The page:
For the young, Roth accounts are very smart ways to save money for retirement. That’s because they pay taxes on the contributed money up front, when their income is low, and can enjoy that money later without the Internal Revenue Service taking another slice. Traditional accounts defer taxes until retirement, when folks usually are in a much higher tax bracket than they were when starting out in life.
The subject is dear to me, as I know about young people and financial planning firsthand. This semester marks the end of six years of teaching at Purdue University. I love the students and I am honored to be the last educator they have before starting their careers in the field of financial planning. Undoubtedly, their parents and mentors care for them, as I am certain you do about the graduates in your life. Please help them to start saving in the right way.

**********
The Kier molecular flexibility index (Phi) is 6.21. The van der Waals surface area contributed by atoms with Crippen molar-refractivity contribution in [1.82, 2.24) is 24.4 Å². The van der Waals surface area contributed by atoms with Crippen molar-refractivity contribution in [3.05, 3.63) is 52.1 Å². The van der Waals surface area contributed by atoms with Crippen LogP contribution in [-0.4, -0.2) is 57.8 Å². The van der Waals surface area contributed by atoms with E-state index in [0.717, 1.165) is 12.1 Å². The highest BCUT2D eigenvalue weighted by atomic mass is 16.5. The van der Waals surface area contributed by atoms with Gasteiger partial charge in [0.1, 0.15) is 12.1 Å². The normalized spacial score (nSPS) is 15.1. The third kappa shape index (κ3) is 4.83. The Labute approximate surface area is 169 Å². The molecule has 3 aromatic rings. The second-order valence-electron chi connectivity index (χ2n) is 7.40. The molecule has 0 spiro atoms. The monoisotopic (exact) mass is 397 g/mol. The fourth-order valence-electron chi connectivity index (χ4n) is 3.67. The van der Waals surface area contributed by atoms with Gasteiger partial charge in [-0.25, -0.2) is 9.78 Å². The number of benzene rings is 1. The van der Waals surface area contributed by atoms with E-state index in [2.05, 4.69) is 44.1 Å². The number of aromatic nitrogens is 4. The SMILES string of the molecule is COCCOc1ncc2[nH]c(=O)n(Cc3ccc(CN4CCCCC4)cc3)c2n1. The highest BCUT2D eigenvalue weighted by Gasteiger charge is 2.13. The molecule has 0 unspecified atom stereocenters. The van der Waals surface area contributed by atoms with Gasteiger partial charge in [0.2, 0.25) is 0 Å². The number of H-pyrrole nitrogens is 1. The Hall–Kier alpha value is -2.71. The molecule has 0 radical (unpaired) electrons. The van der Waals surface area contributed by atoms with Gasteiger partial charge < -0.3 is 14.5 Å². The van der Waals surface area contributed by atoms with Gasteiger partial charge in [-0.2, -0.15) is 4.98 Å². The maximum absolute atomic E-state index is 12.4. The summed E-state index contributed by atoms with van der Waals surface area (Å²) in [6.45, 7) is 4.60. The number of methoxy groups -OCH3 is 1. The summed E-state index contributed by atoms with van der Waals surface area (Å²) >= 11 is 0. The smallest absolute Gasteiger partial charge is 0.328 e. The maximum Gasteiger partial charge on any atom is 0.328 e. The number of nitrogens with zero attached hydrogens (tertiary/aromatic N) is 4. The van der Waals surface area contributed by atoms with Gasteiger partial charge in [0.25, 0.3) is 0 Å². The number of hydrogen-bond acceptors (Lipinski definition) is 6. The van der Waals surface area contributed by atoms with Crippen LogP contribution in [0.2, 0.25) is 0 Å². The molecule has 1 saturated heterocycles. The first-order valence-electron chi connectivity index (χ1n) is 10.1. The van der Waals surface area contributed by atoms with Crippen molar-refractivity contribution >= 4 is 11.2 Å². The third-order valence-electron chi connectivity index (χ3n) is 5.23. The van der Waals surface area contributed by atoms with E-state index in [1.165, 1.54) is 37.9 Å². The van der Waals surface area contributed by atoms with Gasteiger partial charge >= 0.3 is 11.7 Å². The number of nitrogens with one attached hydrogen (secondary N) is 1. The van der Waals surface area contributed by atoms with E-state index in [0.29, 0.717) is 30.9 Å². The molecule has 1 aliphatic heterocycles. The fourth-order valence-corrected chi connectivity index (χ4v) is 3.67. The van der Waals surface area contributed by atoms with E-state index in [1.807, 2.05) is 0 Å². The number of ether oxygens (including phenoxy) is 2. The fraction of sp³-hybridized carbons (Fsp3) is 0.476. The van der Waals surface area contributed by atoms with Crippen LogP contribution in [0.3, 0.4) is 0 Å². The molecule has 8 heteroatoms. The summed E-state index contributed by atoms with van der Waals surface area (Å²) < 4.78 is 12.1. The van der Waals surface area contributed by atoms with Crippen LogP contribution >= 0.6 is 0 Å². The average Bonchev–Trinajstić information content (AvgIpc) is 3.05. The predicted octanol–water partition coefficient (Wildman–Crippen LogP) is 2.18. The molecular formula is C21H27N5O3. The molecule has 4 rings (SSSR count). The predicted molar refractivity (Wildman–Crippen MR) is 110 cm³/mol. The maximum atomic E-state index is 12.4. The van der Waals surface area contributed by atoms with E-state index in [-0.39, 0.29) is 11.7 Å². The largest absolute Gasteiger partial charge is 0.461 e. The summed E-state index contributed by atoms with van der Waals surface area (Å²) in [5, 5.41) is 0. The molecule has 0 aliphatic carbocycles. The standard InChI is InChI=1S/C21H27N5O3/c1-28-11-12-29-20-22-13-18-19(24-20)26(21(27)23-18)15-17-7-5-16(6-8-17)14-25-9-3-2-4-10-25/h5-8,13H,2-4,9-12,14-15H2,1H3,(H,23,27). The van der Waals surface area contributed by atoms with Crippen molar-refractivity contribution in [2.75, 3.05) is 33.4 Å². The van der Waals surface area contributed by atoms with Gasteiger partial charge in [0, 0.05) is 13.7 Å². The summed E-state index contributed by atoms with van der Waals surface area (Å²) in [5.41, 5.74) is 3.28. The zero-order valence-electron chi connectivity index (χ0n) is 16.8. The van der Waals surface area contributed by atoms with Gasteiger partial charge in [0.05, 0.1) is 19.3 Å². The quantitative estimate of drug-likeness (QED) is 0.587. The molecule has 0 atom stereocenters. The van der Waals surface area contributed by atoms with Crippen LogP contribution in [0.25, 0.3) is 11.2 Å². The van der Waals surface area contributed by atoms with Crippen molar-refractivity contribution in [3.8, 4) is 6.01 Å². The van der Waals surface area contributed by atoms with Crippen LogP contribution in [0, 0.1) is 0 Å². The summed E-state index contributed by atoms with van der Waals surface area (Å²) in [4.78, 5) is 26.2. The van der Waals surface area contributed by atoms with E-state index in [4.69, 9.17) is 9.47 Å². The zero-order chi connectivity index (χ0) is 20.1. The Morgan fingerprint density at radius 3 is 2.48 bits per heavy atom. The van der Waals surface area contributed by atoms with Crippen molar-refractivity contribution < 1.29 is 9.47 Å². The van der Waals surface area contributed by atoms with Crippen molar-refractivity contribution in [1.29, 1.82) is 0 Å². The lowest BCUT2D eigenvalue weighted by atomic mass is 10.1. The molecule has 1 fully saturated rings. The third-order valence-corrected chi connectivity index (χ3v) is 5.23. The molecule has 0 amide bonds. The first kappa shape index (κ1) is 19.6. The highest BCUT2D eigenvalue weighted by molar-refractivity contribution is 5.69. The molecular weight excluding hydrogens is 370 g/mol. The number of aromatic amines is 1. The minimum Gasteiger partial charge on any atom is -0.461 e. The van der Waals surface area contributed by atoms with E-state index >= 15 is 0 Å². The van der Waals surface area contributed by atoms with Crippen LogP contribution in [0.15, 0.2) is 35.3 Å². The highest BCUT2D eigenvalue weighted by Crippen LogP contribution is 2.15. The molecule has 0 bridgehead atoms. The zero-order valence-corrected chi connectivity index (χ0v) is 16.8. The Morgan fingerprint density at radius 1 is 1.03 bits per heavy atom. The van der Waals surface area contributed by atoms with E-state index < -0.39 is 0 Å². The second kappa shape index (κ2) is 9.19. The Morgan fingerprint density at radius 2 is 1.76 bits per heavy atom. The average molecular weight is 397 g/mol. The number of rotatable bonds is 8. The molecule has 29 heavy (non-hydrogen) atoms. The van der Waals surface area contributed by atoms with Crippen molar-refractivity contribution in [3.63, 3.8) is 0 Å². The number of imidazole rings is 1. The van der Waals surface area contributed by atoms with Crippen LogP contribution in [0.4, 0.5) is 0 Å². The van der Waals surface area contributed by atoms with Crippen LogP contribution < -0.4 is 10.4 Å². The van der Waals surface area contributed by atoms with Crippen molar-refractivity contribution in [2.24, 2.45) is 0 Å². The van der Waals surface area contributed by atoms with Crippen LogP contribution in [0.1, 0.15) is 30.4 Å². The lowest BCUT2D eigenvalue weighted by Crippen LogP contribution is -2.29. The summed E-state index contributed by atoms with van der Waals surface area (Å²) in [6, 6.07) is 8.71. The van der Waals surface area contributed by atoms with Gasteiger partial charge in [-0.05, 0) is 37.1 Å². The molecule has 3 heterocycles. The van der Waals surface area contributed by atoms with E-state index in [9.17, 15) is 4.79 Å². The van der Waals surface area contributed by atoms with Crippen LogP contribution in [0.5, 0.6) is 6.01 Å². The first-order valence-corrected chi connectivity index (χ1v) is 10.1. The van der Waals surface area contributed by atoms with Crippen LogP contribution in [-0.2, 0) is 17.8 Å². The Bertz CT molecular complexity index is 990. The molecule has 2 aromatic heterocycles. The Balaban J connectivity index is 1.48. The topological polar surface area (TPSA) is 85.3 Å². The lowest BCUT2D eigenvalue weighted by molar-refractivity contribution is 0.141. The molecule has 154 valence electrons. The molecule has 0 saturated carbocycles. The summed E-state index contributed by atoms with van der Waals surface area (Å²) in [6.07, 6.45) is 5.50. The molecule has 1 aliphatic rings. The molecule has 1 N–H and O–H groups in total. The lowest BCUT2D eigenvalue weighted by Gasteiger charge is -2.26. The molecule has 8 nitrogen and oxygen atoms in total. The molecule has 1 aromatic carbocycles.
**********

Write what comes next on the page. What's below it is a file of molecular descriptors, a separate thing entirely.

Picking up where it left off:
Most of my students have a distinguished gentleman in their life that tells them to get a job and pay themselves first. That’s good advice. Normal words of wisdom they hear are: “Enroll in the company 401(k) and save all you can save as early as you can.”
But not so fast. This is not always the best guidance.
The key differences between a traditional savings plan – mainly a company-sponsored 401(k) – and a Roth vehicle, whether a 401(k) or an individual retirement account: The traditional types let you defer taxes on your contributions and any later investment gains. With the Roth alternatives, your contributions are after-tax, and you pay nothing on whatever the investment grows to when you withdraw it years later.
For most of the graduates, the effective tax rate is really very low – or zero – at the early stages of their careers. Thus, it makes more sense to contribute after-tax dollars to a Roth, and watch the investment grow tax-free for decades.
If you have an employer 401(k) plan with a reasonable match, you should contribute up to the match. Hopefully, the 401(k) plan offers a Roth option, and if so, you should go for that as opposed to the traditional version, where you make your contribution before tax – and years later as a retiree, pay taxes when you take out the money.
Source: USA Today | Joseph A. Clark, AdviceIQ